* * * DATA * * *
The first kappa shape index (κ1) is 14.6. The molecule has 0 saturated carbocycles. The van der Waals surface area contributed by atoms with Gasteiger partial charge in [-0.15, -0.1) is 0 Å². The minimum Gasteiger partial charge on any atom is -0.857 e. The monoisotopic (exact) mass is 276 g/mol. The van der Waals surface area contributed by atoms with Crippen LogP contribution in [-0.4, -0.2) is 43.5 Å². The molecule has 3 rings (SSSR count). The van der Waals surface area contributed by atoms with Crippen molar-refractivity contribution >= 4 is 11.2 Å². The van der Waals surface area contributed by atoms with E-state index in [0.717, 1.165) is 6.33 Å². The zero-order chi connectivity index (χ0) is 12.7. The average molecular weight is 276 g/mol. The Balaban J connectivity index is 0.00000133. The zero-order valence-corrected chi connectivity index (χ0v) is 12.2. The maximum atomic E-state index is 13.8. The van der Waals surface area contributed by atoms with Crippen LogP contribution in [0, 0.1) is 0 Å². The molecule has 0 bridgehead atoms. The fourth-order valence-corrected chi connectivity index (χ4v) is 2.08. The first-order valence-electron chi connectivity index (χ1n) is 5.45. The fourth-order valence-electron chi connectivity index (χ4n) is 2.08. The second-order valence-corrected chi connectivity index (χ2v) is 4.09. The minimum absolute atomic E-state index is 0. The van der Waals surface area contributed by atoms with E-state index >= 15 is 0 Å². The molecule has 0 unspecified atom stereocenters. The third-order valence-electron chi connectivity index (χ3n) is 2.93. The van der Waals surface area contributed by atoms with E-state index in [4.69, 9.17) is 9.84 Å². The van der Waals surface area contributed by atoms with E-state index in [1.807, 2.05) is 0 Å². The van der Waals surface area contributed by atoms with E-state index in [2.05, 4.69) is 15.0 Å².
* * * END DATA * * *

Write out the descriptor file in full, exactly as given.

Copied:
The first kappa shape index (κ1) is 14.6. The molecule has 0 saturated carbocycles. The van der Waals surface area contributed by atoms with Gasteiger partial charge in [-0.15, -0.1) is 0 Å². The minimum Gasteiger partial charge on any atom is -0.857 e. The monoisotopic (exact) mass is 276 g/mol. The van der Waals surface area contributed by atoms with Crippen LogP contribution in [-0.4, -0.2) is 43.5 Å². The molecule has 3 rings (SSSR count). The van der Waals surface area contributed by atoms with Crippen molar-refractivity contribution >= 4 is 11.2 Å². The van der Waals surface area contributed by atoms with E-state index in [0.717, 1.165) is 6.33 Å². The zero-order chi connectivity index (χ0) is 12.7. The average molecular weight is 276 g/mol. The Balaban J connectivity index is 0.00000133. The zero-order valence-corrected chi connectivity index (χ0v) is 12.2. The maximum atomic E-state index is 13.8. The van der Waals surface area contributed by atoms with Crippen LogP contribution in [0, 0.1) is 0 Å². The molecule has 0 bridgehead atoms. The fourth-order valence-corrected chi connectivity index (χ4v) is 2.08. The first-order valence-electron chi connectivity index (χ1n) is 5.45. The fourth-order valence-electron chi connectivity index (χ4n) is 2.08. The second-order valence-corrected chi connectivity index (χ2v) is 4.09. The minimum absolute atomic E-state index is 0. The van der Waals surface area contributed by atoms with E-state index >= 15 is 0 Å². The molecule has 0 unspecified atom stereocenters. The third-order valence-electron chi connectivity index (χ3n) is 2.93. The van der Waals surface area contributed by atoms with E-state index in [4.69, 9.17) is 9.84 Å². The van der Waals surface area contributed by atoms with E-state index in [1.807, 2.05) is 0 Å². The van der Waals surface area contributed by atoms with E-state index in [2.05, 4.69) is 15.0 Å².